Last year we lost quite a few onions in storage from a rotting at the top of the bulbs, is there anything we can do to protect this year's crop?
You have described a problem known as Neck rot.
This often starts around harvest time, particularly if wet weather coincides with damage to the onion stems.
Bending over the tops too soon can also result in injury and disease infection.
Take care this year, when bending over the tops, wait until they start to die back naturally.
After lifting, dry the onions off fully by laying them upside down on slatted shelving or mesh in a greenhouse, shed or garage, to ensure there is no excess moisture around the necks.
The tops of my onions are now turning brown, how long should I leave the bulbs before storing them?
As the tops of your onions wither, partly ease the bulbs out of the ground, and leave for a few days.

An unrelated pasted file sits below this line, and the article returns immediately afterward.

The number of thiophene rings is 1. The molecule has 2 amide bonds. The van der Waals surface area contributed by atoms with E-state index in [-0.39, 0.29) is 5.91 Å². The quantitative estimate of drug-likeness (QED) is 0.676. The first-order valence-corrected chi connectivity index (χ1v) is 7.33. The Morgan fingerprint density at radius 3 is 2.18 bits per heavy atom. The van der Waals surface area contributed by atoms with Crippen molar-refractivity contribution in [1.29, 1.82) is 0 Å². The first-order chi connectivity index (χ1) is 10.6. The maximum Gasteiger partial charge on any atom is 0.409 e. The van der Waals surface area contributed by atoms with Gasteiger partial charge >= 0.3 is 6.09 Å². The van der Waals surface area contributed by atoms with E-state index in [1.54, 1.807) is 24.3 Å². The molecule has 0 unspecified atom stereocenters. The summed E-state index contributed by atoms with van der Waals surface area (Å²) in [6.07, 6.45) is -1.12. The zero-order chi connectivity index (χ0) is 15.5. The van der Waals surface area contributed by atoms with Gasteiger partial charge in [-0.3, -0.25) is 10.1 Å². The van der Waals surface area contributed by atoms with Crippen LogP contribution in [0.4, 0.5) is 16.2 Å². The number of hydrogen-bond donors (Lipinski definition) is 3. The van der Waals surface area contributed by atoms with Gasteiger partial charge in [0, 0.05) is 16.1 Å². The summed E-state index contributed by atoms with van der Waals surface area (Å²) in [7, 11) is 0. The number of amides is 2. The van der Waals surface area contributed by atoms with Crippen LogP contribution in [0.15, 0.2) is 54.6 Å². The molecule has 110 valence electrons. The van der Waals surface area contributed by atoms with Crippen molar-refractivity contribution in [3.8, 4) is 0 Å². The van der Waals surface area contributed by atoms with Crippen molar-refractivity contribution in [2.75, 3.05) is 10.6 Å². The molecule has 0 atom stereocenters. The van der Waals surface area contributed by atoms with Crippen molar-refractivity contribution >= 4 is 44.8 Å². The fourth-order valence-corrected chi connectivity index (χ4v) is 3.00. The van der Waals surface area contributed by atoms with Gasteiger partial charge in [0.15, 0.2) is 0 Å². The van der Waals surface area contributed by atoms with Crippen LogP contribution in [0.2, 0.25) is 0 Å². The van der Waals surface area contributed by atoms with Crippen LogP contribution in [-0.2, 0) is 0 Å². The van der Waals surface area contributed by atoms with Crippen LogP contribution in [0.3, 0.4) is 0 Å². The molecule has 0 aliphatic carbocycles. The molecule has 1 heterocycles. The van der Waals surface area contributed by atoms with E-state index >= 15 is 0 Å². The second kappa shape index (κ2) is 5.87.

Afterwards, lift the bulbs completely and leave them on the surface of the soil to dry in the sun.
If the weather is wet, lift and lay them directly on to slatted shelving or netting in a warm spot until they are thoroughly dry.
Tie them up into ropes, and hang in a dry, airy place.
Is it better to grow onions from seed or sets?
For really large, exhibition onions it's best to grow the plants from seed.
Advantages of growing from sets rather than seed:
They give a good yield and require less skill than seed.
They mature quicker.
There is no need to thin them out
They are more reliable under adverse conditions.
Disadvantages of growing from sets rather than seed:
They are more likely to bolt
There are less varieties than there are with seed
There is a chance of importing diseases such as white rot or eelworm into your garden
They do not usually store as well.